Due to restrictions caused by the pandemic, the tournament’s format was altered to a single-leg knockout competition to be played in Germany. The team’s Last-16 victory meant they would face five-time competition winners Sevilla, in what would be Wolves’ first Quarter-final appearance in 48 years.
The team initially started on the front foot and had a great opportunity to go in front from the penalty-spot in the 12th minute. However, Jiménez saw his spot-kick saved by ‘keeper Bono.
To make matters worse, the Wanderers were made to rue the penalty, as the Spanish outfit found the winner in the 88th minute through Lucas Ocampos.
The defeat eliminated the Premier League side and ensured that Wolves would be without European football next season.
Silver linings for The Wanderers
Progress under the Portuguese
Espírito Santo should take great pride from his side’s display this campaign. They managed to surpass their club record points-tally of last season, while also improving on scoring and conceding figures. They scored four goals more and conceded six less (51 and 40) than in their previous season (47 and 46).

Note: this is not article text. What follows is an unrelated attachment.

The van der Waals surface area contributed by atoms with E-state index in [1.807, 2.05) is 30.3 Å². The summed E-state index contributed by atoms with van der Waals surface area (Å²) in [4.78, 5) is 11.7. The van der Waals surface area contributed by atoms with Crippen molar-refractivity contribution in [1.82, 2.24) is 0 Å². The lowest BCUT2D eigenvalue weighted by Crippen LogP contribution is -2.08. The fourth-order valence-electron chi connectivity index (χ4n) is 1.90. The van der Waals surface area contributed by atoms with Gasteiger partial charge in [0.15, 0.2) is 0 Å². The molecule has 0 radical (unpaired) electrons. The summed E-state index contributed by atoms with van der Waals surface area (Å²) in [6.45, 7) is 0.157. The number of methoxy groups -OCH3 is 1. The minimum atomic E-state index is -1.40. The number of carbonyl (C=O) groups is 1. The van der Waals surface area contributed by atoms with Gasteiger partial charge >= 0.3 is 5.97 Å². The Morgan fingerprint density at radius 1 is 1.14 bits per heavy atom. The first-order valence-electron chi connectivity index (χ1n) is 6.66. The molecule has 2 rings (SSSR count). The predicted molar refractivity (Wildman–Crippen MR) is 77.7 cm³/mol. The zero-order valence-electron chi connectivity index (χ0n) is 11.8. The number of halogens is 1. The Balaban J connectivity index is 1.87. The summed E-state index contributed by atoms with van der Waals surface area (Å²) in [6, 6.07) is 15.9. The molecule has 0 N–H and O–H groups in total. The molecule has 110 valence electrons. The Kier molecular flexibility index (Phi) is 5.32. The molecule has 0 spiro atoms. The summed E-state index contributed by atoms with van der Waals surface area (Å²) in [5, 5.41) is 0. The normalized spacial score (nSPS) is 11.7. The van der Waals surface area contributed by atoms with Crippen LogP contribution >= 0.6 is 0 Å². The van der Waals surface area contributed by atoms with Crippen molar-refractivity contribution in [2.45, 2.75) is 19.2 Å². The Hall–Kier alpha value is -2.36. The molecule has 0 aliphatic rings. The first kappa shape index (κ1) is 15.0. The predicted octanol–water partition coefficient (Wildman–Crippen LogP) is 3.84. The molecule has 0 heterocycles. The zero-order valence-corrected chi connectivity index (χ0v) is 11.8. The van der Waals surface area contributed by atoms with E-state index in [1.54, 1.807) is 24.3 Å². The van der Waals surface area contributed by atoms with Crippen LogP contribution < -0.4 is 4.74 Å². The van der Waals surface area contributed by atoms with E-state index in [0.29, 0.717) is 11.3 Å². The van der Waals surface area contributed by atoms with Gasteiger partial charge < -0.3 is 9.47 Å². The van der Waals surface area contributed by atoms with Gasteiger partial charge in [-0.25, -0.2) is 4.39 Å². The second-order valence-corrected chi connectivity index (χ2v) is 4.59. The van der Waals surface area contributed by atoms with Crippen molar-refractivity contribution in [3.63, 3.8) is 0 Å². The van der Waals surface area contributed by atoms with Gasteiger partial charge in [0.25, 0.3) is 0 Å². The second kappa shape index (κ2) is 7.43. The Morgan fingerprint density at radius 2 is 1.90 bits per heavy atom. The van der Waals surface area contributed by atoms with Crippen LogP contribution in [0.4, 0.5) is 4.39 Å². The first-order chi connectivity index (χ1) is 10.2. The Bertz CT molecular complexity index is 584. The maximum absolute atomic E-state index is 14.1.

His side’s current Premier League top-scorer Jiménez, added ten more goals in all competitions than in his previous term, reiterating their attacking growth. While ‘keeper Rui Patrício kept six more clean sheets than in his previous league season, exemplifying the team’s defensive developments.
They also lost four games fewer than the 13 in the 2018-19 league season, and recorded the same number of league defeats as second-placed Manchester City (nine). The number was also the fewest among the sides ranked between fourth and eighth.
Wolves were underdogs in their first European competition since 1981 and performed as though they were tournament regulars, defeating clubs with vast European pedigree in Torino, Beşiktaş, Espanyol and Olympiacos on the way to the last eight.
Although events could have played out very differently had Jiménez scored the penalty against Sevilla, the side shouldn’t be too disheartened, having lost to the tournament’s most successful club.
The tournament experience will certainly benefit the players in the future. It has given them the opportunity to come up against more high-profile players and different styles of play to the ones they are used to in the Premier League.
It also gives them a target to work towards, if they want to play in the competition again, Wolves now know what is required of them to compete with Europe’s big boys.